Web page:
12. STRUMPACK -- STRUctured Matrices PACKage

    SciTech Connect

    2014-12-01

    STRUMPACK - STRUctured Matrices PACKage - is a package for computations with sparse and dense structured matrix, i.e., matrices that exhibit some kind of low-rank property, in particular Hierarchically Semi Separable structure (HSS). Such matrices appear in many applications, e.g., FEM, BEM, Integral equations. etc. Exploiting this structure using certain compression algorithms allow for fast solution of linear systems and/or fast computation of matrix-vector products, which are the two main building blocks of matrix computations. STRUMPACK has presently two main components: a distributed-memory dense matrix computations package and a shared-memory sparse direct solver.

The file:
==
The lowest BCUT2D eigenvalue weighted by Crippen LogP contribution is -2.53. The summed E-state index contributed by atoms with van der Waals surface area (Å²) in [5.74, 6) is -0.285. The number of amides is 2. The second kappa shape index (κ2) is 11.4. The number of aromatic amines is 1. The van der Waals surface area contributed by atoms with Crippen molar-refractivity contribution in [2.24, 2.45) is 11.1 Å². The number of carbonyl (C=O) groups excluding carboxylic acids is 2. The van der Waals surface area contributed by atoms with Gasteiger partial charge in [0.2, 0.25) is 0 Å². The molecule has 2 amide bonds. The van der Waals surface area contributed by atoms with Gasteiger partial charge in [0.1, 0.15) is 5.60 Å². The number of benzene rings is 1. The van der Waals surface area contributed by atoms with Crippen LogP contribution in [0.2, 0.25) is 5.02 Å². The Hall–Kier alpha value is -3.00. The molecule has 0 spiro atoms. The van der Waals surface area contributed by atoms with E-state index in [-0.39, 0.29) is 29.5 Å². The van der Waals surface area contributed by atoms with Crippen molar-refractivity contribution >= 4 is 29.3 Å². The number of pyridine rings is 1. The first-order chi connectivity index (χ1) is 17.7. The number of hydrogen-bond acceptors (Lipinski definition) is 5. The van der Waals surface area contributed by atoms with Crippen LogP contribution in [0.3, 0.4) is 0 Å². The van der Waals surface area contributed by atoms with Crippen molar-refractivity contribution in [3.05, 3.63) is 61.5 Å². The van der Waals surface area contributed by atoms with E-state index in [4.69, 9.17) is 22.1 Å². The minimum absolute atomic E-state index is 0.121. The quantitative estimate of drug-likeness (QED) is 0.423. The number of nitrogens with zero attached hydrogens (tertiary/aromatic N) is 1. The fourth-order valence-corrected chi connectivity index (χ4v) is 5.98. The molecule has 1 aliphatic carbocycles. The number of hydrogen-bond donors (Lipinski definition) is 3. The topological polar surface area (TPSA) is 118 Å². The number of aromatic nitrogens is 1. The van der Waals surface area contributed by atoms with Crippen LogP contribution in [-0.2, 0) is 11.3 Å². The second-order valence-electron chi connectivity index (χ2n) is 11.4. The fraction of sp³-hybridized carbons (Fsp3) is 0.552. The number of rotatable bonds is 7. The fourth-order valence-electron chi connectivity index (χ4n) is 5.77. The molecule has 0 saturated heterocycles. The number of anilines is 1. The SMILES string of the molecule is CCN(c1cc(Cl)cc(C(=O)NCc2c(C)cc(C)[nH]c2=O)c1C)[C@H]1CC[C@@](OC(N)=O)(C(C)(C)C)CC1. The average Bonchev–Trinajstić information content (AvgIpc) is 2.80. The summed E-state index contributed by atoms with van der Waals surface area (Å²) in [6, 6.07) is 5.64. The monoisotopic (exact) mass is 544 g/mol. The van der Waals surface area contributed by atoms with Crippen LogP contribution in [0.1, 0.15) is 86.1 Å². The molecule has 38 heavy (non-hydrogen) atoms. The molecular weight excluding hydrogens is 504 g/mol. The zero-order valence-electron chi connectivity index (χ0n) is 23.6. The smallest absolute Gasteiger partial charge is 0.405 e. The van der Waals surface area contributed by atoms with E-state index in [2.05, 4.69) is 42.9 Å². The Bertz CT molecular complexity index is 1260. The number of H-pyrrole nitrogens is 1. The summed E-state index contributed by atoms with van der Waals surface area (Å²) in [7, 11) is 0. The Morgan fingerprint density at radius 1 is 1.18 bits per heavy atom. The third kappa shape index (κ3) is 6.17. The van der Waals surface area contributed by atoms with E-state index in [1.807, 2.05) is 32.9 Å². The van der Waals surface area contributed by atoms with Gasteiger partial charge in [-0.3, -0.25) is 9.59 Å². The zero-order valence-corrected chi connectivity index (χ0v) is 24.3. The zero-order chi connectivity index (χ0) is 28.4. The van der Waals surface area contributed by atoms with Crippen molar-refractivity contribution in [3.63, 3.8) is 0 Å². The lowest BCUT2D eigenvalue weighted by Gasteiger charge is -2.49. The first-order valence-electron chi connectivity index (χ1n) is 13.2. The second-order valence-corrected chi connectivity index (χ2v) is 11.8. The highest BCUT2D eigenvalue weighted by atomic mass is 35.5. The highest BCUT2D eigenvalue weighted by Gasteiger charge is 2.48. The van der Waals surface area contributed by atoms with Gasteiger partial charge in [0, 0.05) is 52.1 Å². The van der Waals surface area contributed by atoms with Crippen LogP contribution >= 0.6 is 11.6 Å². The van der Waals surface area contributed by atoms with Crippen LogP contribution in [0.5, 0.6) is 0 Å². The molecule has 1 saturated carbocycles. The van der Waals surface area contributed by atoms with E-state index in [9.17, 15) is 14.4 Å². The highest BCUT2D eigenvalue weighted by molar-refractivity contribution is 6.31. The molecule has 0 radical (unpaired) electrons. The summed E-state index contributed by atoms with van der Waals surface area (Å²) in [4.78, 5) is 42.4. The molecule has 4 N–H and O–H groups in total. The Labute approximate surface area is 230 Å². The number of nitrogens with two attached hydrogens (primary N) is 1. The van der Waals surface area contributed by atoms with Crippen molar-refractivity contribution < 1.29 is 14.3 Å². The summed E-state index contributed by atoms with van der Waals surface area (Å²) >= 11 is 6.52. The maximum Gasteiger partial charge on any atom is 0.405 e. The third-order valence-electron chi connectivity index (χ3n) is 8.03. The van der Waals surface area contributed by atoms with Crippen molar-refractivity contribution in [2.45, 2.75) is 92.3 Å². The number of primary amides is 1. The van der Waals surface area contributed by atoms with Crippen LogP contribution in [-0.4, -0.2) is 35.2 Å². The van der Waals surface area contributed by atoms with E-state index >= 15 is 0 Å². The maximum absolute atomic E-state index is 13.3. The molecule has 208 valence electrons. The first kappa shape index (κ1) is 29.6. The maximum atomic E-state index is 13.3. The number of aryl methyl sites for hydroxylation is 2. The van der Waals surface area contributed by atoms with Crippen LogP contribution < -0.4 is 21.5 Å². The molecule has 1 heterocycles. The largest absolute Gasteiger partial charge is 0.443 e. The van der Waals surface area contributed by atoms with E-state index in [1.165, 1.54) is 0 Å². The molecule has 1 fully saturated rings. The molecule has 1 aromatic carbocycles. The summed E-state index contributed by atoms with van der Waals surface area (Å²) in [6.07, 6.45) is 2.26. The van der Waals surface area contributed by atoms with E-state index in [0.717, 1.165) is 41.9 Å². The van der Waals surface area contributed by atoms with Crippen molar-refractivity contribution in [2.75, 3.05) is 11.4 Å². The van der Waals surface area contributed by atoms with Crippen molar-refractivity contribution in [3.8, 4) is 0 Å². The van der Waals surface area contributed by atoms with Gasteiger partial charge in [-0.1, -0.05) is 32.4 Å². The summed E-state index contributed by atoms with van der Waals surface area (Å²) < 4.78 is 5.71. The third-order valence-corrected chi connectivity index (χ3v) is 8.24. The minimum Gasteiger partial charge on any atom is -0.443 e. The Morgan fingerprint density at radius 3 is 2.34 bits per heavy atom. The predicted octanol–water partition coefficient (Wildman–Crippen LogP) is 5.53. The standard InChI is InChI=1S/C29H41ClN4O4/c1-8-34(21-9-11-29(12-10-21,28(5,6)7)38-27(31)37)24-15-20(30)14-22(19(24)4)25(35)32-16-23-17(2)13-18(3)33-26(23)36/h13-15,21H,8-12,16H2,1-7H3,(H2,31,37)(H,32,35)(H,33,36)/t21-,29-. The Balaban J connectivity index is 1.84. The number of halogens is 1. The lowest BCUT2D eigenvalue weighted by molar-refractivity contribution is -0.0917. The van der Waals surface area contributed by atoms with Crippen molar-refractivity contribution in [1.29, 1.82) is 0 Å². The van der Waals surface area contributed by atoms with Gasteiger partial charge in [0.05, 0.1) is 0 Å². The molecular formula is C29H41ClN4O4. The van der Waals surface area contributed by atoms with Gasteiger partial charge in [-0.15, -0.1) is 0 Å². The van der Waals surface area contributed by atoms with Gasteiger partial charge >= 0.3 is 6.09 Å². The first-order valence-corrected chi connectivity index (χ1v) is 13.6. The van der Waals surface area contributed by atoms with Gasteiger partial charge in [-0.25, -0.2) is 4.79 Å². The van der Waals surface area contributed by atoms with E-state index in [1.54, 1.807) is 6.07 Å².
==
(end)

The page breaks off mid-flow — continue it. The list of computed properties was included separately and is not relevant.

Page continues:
13. Effets perturbateurs endocriniens des pesticides organochlores.

    PubMed

    Charlier, C; Plomteux, G

    2002-01-01